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Symptoms And Effects Of Wyburn-Mason Syndrome
What would you do if you knew your baby was going to be born with a severe syndrome that is going to greatly reduce their lifespan? This is every parent's nightmare and for the parents of children with Wyburn-Mason syndrome this is their reality.
Wyburn-Mason syndrome is a rare, genetic congenital disorder that is characterized by arteriovenous malformations in the central nervous system and the retina. These malformations affect the visual pathways, the midbrain and subcutaneous facial structures. The syndrome causes pigmented skin blemishes or birthmarks on the face and sometimes mental changes can occur.
It is also known as Bonnet-Dechaume-Blanc syndrome, Cerebroretinal arteriovenous, Aneurysm syndrome, Neuroretinoaniomatosis, Nororetinal angiomatosis, racemose angioma and Bonnet's syndrome I. The syndrome has recently been defined as a brain-retino-facial angiomatosis.
Paul Bonnet first described Wyburn-Mason syndrome in 1937 and Roger Wyburn-Mason described it again in 1943 as a rare congenital disorder that has the Autosomal Dominant Inheritance trait. Autosomal Dominant Inheritance trait means that only one mutated gene is necessary for the child to have the traits of the disease. In cases of Autosomal Dominant Inheritance, a child with a parent who has the mutated gene has a 50% chance of developing the disease.
The symptoms of Wyburn-Mason syndrome are visual disturbance, pigmented facial naevi (birthmarks), pigmented retina, vision loss in one eye, severe headache, vomiting, sudden proptosis or eye bulging, midbrain hemorrhage, rigid neck, loss of consciousness, tinnitus, deafness, aphasia ( a disorder that results from damage to parts of the brain that are responsible for language), cerebellar signs (lack of muscle coordination during voluntary movements, uncoordinated motor skills, inability to perform alternating movements and involuntary left-right eye movements), mental retardation and drooping upper eyelid. The syndrome is present at birth and the onset of symptoms usually occurs before the age of 30. It tends to be frequent in males.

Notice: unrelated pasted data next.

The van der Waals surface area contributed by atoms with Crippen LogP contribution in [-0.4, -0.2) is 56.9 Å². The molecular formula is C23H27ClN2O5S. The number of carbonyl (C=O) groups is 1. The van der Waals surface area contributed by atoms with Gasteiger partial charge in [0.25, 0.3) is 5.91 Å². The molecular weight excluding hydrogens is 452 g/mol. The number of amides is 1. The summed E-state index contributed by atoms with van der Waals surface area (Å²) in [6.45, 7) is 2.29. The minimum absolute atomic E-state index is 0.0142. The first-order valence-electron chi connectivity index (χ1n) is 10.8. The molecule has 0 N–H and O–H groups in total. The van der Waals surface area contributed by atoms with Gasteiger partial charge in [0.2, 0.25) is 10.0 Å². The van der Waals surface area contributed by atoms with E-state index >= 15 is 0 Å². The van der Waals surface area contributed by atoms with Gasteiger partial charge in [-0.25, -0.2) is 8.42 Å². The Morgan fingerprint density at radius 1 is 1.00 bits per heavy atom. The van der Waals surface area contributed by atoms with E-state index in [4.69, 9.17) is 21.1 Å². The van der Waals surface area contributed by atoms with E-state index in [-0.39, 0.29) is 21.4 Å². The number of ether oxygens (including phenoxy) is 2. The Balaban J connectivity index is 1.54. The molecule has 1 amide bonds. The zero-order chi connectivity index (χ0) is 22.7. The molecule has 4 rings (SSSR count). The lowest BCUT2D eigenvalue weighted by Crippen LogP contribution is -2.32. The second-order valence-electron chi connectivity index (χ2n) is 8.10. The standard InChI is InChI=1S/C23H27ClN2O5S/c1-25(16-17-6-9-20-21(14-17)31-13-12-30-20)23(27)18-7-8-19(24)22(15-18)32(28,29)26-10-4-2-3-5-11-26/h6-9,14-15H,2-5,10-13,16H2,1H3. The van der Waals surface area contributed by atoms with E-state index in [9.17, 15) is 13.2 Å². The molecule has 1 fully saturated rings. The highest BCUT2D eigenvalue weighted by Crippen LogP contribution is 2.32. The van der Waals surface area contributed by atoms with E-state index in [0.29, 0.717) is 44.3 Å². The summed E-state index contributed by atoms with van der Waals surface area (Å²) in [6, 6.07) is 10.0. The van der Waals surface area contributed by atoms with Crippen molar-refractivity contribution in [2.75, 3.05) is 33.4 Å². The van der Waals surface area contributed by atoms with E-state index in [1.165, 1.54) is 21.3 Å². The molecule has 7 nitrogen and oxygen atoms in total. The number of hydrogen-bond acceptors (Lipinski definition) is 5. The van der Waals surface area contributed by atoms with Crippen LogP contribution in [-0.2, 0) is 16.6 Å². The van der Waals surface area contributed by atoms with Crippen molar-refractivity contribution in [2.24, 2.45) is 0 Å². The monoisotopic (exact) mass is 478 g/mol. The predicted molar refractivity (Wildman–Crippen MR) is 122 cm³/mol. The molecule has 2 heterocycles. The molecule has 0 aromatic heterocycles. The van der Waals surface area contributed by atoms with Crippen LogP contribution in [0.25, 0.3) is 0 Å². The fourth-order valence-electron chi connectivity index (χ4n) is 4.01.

Physicians who are associated with this Wyburn-Mason syndrome are Emile Blanc, a French physician (1901-1952), Paul Bonnet, a French Ophthalmologist (1884-1959), Jean Dechaume, a French physician (1896-1968) and Roger Wyburn-Mason, a British physician (1911-1983).
The prognosis of the syndrome depends on how many malformations there are and where they are located. Indicators of a poor prognosis are an early onset of neurological abnormalities and midbrain hemorrhages. The hemorrhages increase the risk of death dramatically.
Wyburn-Mason syndrome is in a group of disorders known as the phakomatoses and it is considered an extremely rare condition throughout the world. The cause of the syndrome remains unknown.
By Cristina Olvera - Cristina Olvera is a freelance writer and blogger living in Lubbock, TX. She is surviving Fibromyalgia and Polycystic Ovary Syndrome and is passionate about providing information and promoting awareness on...
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